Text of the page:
Putting the Draft in a Drawer

 draft drawerI was talking with a friend the other day about how I’m working on two novels: one that is almost complete and one in the early stages of a first draft. I told my friend how, when I shift from one project to the other, the dormant one goes in the drawer to wait its turn.

An Actual Drawer

After we had been talking for a while, she smiled and explained that, when I said I “put the draft in a drawer,” she pictures an actual wooden drawer, with a little metal handle on it, and a stack of actual pages sliding away into safe keeping. To which I said: “yes, exactly.”

I literally print out a draft of my manuscript and put it in an actual drawer. It’s a special drawer, with nothing else in it, and as I close the drawer I ask the draft to be patient. I tell it I have to give some time to my other novel right now, but I’ll be back as soon as I can. It’s probably silly, but I feel like I have to treat my stories well. I want each one to know it’s special to me so that it doesn’t go running off to some other writer.

Respecting the Draft

And I’m not alone in this. Elizabeth Gilbert talks about how she speaks to her pages, saying things like “stay with me.” In her (fantastic) book Big Magic, she describes how she once failed to treat an idea with care. She put it off and let other projects distract her, and the next thing she knew that very same story was being written by Ann Patchett.

I’ll tell you, that was all the confirmation I needed to start treating my stories like precious little darlings. The first time I spoke out loud to my work I felt pretty silly. I still do. But in my heart I feel a subtle settling when I do it. Maybe there’s some cosmic muse who hears me or maybe it’s just about setting intentions, but having this little bit of ritual around my work feels good.

Getting Distance

It’s also just very satisfying, when it’s time to go back to the project that has been sitting dormant, to pull a stack of pages from the drawer and read it with fresh eyes. It can be hard to get distance from our own work. This helps.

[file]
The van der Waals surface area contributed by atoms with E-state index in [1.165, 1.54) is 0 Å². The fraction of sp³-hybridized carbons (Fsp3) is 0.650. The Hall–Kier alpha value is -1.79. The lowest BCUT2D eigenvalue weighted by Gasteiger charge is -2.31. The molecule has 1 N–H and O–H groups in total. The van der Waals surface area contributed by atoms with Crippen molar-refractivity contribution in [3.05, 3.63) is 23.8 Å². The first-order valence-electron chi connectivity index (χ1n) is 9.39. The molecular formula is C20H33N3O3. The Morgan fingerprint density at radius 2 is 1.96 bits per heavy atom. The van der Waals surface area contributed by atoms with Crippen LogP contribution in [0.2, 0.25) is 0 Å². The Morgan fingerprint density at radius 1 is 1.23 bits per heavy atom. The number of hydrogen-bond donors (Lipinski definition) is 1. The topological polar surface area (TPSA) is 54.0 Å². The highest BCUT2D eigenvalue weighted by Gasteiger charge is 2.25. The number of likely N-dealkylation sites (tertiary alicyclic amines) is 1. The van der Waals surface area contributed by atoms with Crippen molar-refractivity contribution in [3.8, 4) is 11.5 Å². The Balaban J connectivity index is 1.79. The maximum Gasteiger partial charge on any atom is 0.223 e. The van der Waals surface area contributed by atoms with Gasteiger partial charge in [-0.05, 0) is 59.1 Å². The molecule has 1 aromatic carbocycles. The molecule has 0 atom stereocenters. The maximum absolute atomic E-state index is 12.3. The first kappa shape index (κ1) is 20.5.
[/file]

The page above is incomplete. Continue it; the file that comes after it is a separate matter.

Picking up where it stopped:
Do you have any little rituals you’ve developed around your writing? Do you talk to your pages? Do you want to, but feel like your kids would put you in the nut house? I always love to hear how other people work.



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7 Responses to Putting the Draft in a Drawer

  1. Jason Quinten Kincade January 7, 2017 at 3:09 pm #

    Thank you, April. I am a student and big fan of your blog—so many finely crafted and informative posts near to bursting with encouragement and positive energy. Keep it up—please.



  2. Jason Quinten Kincade December 24, 2016 at 12:41 pm #

    Hi, April-

    I like your style, both your writing and website layout.

    I’ve been away from blogging for a few years, just getting up and running again. I’ve been cruising your site and I’m impressed—favorably. I’ve bookmarked this page and saved it in my ‘Blogs to Study’ folder. Some aspects of your design and layout that appeal to me, I’ve used before and forgotten, and thanks to you, I now will implement them on my new blog—thanks.

    Keep up your good work. Happy Holidays!


    • April December 30, 2016 at 1:20 pm #

      Hi again, Jason, I love your post about the gold miner. I’m fascinated by the fact that people still mine. There must be so many stories to tell about that culture. Maybe some day… Thanks for your comment. I’m flattered that you’re liking my blog. I’ve bookmarked yours too. Cheers, April


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